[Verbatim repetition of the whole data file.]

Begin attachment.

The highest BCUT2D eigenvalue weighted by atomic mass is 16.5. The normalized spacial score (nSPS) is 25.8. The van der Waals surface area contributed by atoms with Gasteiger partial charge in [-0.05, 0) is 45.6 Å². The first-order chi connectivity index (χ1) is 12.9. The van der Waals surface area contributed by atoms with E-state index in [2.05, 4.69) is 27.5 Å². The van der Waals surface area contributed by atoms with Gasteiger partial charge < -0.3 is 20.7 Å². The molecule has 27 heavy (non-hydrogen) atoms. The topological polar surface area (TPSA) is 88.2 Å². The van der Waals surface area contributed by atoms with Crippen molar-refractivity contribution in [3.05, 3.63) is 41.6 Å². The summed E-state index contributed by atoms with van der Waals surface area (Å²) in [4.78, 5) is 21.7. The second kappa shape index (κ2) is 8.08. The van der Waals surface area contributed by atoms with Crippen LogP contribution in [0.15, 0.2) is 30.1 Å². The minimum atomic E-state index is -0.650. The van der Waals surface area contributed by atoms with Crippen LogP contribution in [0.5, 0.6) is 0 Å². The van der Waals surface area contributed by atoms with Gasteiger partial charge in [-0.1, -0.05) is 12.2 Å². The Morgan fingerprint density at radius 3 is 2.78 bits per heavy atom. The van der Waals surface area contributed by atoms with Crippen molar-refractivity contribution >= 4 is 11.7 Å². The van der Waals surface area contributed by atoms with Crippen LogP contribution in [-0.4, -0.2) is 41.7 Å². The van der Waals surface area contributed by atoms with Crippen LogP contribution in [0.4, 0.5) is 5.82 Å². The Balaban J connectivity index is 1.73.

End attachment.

The highest BCUT2D eigenvalue weighted by atomic mass is 16.5. The normalized spacial score (nSPS) is 25.8. The van der Waals surface area contributed by atoms with Gasteiger partial charge in [-0.05, 0) is 45.6 Å². The first-order chi connectivity index (χ1) is 12.9. The van der Waals surface area contributed by atoms with E-state index in [2.05, 4.69) is 27.5 Å². The van der Waals surface area contributed by atoms with Gasteiger partial charge < -0.3 is 20.7 Å². The molecule has 27 heavy (non-hydrogen) atoms. The topological polar surface area (TPSA) is 88.2 Å². The van der Waals surface area contributed by atoms with Crippen molar-refractivity contribution in [3.05, 3.63) is 41.6 Å². The summed E-state index contributed by atoms with van der Waals surface area (Å²) in [4.78, 5) is 21.7. The second kappa shape index (κ2) is 8.08. The van der Waals surface area contributed by atoms with Crippen LogP contribution in [0.15, 0.2) is 30.1 Å². The minimum atomic E-state index is -0.650. The van der Waals surface area contributed by atoms with Crippen LogP contribution in [0.5, 0.6) is 0 Å². The van der Waals surface area contributed by atoms with Gasteiger partial charge in [-0.1, -0.05) is 12.2 Å². The Morgan fingerprint density at radius 3 is 2.78 bits per heavy atom. The van der Waals surface area contributed by atoms with Crippen molar-refractivity contribution >= 4 is 11.7 Å². The van der Waals surface area contributed by atoms with Crippen LogP contribution in [-0.4, -0.2) is 41.7 Å². The van der Waals surface area contributed by atoms with Crippen LogP contribution in [0.4, 0.5) is 5.82 Å². The Balaban J connectivity index is 1.73.